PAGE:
| SAME MAGIC' Laloo Prasad Yadav at an election meeting in Gaya. (PTI)
Bilaspur, Nov. 27: Rotors whirring, the helicopter alighted like a huge bird in the early morning sunshine. As the wheels touched the wind-flattened grass, the door swung open and out stepped the messiah of the downtrodden — a picture of poise in a spotless white kurta-pajama.
Laloo Prasad Yadav — showman par excellence — was in Chingarajpara, a mining township nearly 250 km from Bilaspur, to repay his debt to friend Ajit Jogi.
The Congress chief minister of Chhattisgarh had camped in Bihar for a fortnight, canvassing for the Rashtriya Janata Dal during the last Assembly elections in 2000. Now Laloo Prasad was here to return the favour.
His presence sent a ripple of excitement through the crowd. Chants of “Laloo Prasad, zindabad” greeted him as he stepped on the podium. More than 1,000 tribal villagers and miners had gathered to hear him speak and laugh at his wisecracks.
The Congress is projecting the RJD chief as the champion of the Dalits to mobilise backward votes. Posters around the venue describe him as “Garibon aur Daliton ka massiha, jan-jan ka neta (the saviour of the Dalits and the poor and a leader of the masses)”.
The former Bihar chief minister is scheduled to address six rallies in Chhattisgarh. His rallies, if nothing else, would provide the comic interlude in the grim battle for the ballot, which has been reduced to a slanging match between Jogi and the BJP’s Dilip Singh Judeo.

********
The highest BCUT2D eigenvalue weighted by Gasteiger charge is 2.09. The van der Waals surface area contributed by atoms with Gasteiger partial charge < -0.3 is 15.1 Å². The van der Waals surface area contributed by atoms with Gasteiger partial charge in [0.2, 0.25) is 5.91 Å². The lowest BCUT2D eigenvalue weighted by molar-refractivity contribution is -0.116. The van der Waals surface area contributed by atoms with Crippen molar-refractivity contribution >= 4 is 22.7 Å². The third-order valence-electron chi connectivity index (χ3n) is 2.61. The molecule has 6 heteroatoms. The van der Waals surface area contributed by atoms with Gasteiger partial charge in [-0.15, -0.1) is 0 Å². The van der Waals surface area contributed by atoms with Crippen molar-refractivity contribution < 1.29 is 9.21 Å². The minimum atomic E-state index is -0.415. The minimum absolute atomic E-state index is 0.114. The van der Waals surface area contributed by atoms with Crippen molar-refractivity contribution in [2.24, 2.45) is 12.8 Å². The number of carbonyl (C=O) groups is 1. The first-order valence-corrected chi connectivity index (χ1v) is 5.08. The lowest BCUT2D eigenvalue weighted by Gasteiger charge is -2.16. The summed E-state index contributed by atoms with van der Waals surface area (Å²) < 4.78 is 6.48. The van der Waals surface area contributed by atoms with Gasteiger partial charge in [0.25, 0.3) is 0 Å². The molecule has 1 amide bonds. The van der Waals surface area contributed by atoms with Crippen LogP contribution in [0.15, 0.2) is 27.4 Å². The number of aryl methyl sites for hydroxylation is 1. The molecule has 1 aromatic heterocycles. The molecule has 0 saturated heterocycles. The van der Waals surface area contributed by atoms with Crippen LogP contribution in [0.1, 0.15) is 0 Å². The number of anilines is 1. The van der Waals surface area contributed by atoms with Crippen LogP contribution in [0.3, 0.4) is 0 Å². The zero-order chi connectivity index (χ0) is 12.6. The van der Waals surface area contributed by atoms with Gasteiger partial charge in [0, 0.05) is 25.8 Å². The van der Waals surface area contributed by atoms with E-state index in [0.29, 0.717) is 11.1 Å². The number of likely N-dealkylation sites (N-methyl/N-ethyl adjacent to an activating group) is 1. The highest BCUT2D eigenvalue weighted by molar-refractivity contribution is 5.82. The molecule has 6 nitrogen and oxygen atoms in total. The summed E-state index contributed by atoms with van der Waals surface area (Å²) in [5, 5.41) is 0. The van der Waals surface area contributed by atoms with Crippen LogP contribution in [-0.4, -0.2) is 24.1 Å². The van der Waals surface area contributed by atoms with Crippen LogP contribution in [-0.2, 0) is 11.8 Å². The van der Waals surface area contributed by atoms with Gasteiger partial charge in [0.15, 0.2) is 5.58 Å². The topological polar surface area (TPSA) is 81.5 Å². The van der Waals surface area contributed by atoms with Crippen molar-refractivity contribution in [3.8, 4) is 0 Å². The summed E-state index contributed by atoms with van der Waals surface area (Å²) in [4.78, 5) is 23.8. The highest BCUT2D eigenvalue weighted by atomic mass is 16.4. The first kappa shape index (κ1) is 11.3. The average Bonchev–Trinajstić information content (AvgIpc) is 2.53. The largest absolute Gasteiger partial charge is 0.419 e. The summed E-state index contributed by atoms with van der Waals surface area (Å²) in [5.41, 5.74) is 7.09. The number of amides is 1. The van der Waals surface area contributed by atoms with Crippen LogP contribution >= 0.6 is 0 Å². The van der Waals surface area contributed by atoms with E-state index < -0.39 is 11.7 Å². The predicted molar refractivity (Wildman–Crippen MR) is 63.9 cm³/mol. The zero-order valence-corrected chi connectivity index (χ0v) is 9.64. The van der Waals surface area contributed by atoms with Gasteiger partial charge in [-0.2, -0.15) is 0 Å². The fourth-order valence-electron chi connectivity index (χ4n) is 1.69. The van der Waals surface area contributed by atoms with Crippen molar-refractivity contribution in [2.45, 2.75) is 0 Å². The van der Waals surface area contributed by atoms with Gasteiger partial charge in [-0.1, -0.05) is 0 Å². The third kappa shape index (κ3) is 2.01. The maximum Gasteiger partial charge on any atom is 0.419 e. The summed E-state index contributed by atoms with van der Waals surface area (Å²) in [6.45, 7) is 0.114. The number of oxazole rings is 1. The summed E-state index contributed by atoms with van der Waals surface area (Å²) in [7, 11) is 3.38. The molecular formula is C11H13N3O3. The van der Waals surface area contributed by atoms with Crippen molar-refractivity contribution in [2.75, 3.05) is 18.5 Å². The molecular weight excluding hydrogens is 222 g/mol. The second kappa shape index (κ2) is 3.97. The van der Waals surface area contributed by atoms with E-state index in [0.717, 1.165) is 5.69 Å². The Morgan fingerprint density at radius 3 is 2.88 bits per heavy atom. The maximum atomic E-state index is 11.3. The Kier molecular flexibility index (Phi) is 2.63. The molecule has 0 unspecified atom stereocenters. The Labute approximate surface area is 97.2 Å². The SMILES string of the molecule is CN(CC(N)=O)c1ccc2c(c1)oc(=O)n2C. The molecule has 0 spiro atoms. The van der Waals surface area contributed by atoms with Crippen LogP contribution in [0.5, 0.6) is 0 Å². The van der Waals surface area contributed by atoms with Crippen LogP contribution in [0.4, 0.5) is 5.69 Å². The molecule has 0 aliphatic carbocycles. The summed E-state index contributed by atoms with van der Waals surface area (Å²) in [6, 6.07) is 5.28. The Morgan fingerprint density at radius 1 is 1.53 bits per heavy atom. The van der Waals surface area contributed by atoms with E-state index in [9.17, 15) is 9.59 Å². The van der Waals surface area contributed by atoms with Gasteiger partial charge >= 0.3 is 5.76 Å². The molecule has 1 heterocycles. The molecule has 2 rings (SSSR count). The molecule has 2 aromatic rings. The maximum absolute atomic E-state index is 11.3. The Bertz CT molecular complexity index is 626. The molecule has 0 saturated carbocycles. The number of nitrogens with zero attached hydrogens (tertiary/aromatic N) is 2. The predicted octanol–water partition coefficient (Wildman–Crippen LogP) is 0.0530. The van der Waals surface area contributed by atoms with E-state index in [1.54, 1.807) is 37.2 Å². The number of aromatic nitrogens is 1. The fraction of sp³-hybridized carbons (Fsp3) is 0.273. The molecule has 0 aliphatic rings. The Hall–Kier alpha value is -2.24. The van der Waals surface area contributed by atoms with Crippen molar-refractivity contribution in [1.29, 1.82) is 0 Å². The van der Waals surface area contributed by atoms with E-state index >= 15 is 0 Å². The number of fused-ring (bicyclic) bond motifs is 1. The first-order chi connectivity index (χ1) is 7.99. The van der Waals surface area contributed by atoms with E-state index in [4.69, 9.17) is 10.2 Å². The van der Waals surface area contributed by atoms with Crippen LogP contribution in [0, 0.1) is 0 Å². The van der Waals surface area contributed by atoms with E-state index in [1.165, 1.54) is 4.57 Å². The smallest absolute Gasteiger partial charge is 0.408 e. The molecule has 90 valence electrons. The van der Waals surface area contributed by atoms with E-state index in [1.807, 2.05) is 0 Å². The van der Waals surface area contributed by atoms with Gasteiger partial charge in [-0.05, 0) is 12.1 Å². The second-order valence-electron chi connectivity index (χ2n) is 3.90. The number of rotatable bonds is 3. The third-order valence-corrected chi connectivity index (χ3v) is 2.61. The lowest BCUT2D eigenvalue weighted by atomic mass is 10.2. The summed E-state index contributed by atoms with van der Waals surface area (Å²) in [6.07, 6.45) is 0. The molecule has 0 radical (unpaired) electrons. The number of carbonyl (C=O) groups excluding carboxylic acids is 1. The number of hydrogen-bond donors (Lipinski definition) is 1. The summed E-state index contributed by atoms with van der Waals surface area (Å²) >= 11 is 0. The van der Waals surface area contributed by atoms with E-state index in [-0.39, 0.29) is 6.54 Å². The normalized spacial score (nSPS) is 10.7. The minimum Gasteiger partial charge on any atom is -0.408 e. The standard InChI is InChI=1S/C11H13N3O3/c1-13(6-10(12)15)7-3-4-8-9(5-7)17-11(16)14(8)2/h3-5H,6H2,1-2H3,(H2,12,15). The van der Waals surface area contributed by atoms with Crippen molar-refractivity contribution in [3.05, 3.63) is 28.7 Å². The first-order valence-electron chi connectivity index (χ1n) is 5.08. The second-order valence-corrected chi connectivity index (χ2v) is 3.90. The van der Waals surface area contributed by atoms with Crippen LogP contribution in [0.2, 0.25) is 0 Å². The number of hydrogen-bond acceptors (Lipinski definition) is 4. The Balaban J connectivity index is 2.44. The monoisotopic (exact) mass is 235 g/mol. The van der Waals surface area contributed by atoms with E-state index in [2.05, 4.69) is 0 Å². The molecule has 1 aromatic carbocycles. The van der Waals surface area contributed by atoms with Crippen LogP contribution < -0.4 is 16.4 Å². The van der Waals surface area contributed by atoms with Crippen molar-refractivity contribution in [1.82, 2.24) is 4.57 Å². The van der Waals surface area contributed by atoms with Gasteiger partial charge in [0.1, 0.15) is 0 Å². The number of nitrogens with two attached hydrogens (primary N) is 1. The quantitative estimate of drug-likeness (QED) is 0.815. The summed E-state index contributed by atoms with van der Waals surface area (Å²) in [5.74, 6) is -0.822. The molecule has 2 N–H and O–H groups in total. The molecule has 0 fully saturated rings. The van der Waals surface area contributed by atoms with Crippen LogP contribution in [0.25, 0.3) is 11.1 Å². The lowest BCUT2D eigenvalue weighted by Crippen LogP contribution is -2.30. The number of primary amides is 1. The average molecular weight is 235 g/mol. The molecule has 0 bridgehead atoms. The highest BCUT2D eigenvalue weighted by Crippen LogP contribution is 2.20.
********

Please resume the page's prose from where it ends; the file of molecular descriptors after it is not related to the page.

Laloo Prasad did not disappoint. “Na mange sona chandi, na mange hira moti, main to maangu Ajit Jogi (I don’t want gold or silver, diamonds or pearls, I want Ajit Jogi),” he lilted in his quaint Bhojpuri accent, sending the crowd into fits of laughter.
By the time the laughter died, Laloo Prasad had already moved on to another role — the fire-breathing politician. But the wordplay did not stop. “Bhajapa ka safaya semi-final mein hi ho jayega (the BJP will be wiped out in the semi-final round),” he thundered and then went on to describe the BJP as a party of corrupt politicians.
“Bangaru kangaroo jaisa tapka paison ke liye, aur khuda ki kasam, Judeo ne sher jaisa lapka paison ke liye (Bangaru Laxman jumped like a kangaroo to collect the money and Judeo roared like a lion with the bribe),” he bellowed over the roar of the crowd. The true character of the BJP, he added, was the “Bangaru-Judeo scandal”.
The Congress feels that Laloo Prasad’s presence will help draw backward votes. The backward and the Dalit segments in the state comprise the Kurmis, Sahus, Satnamis and Jatavs. The dominant caste group among them is the Satnami. There are six constituencies in the state where Dalit voters account for more than 50 per cent of the electorate. Twelve seats are reserved for Dalits.
Laloo Prasad’s wit seems to have rubbed off on Jogi in his mission to woo the Dalits. At rallies, the chief minister has been cracking jokes in rustic Chhattisgarhi, taking a leaf out of his friend’s campaign in Bhojpuri Hindi in the villages of Bihar. Moreover, Jogi’s mixed parentage — his father is a Satnami and his mother a tribal — has brought him closer to the Bihar strongman’s brand of caste politics.
Jogi’s detractors are already talking about his new “Laloo avatar”. “Jogi has strange friends like (former Uttar Pradesh chief minister) Mayavati and Laloo, who do not see eye to eye among themselves,” said Raman Singh, the state BJP chief.
Even the man on the street feels that “Jogi is trying to do a Laloo in Chhattisgarh by playing along caste lines and creating social polarisation”.